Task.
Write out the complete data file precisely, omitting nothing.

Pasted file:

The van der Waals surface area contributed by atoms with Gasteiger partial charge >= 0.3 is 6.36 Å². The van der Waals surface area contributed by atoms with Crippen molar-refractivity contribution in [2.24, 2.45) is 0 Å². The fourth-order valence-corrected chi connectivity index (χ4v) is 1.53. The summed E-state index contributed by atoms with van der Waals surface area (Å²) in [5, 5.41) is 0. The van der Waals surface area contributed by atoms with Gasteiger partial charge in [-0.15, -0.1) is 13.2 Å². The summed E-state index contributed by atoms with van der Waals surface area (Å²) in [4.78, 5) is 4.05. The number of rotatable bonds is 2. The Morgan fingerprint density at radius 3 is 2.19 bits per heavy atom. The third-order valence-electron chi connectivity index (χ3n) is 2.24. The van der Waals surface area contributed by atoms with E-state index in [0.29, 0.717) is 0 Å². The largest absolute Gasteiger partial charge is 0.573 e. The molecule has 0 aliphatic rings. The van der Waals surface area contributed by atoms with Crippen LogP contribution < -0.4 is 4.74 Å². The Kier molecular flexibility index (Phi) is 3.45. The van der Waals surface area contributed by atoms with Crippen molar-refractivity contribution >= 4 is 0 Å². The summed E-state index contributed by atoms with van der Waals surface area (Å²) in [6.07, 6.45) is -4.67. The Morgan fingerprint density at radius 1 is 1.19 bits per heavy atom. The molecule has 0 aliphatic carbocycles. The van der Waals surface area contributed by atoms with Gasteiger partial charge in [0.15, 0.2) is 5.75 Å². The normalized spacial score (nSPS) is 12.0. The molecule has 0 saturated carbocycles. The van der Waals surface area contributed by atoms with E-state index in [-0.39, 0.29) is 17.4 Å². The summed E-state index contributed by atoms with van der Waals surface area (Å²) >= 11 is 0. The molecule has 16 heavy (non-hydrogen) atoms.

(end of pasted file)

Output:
The van der Waals surface area contributed by atoms with Gasteiger partial charge >= 0.3 is 6.36 Å². The van der Waals surface area contributed by atoms with Crippen molar-refractivity contribution in [2.24, 2.45) is 0 Å². The fourth-order valence-corrected chi connectivity index (χ4v) is 1.53. The summed E-state index contributed by atoms with van der Waals surface area (Å²) in [5, 5.41) is 0. The van der Waals surface area contributed by atoms with Gasteiger partial charge in [-0.15, -0.1) is 13.2 Å². The summed E-state index contributed by atoms with van der Waals surface area (Å²) in [4.78, 5) is 4.05. The number of rotatable bonds is 2. The Morgan fingerprint density at radius 3 is 2.19 bits per heavy atom. The third-order valence-electron chi connectivity index (χ3n) is 2.24. The van der Waals surface area contributed by atoms with E-state index in [0.29, 0.717) is 0 Å². The largest absolute Gasteiger partial charge is 0.573 e. The molecule has 0 aliphatic rings. The van der Waals surface area contributed by atoms with Crippen LogP contribution < -0.4 is 4.74 Å². The Kier molecular flexibility index (Phi) is 3.45. The van der Waals surface area contributed by atoms with Crippen molar-refractivity contribution >= 4 is 0 Å². The summed E-state index contributed by atoms with van der Waals surface area (Å²) in [6.07, 6.45) is -4.67. The Morgan fingerprint density at radius 1 is 1.19 bits per heavy atom. The molecule has 0 aliphatic carbocycles. The van der Waals surface area contributed by atoms with Gasteiger partial charge in [0.15, 0.2) is 5.75 Å². The normalized spacial score (nSPS) is 12.0. The molecule has 0 saturated carbocycles. The van der Waals surface area contributed by atoms with E-state index in [-0.39, 0.29) is 17.4 Å². The summed E-state index contributed by atoms with van der Waals surface area (Å²) >= 11 is 0. The molecule has 16 heavy (non-hydrogen) atoms.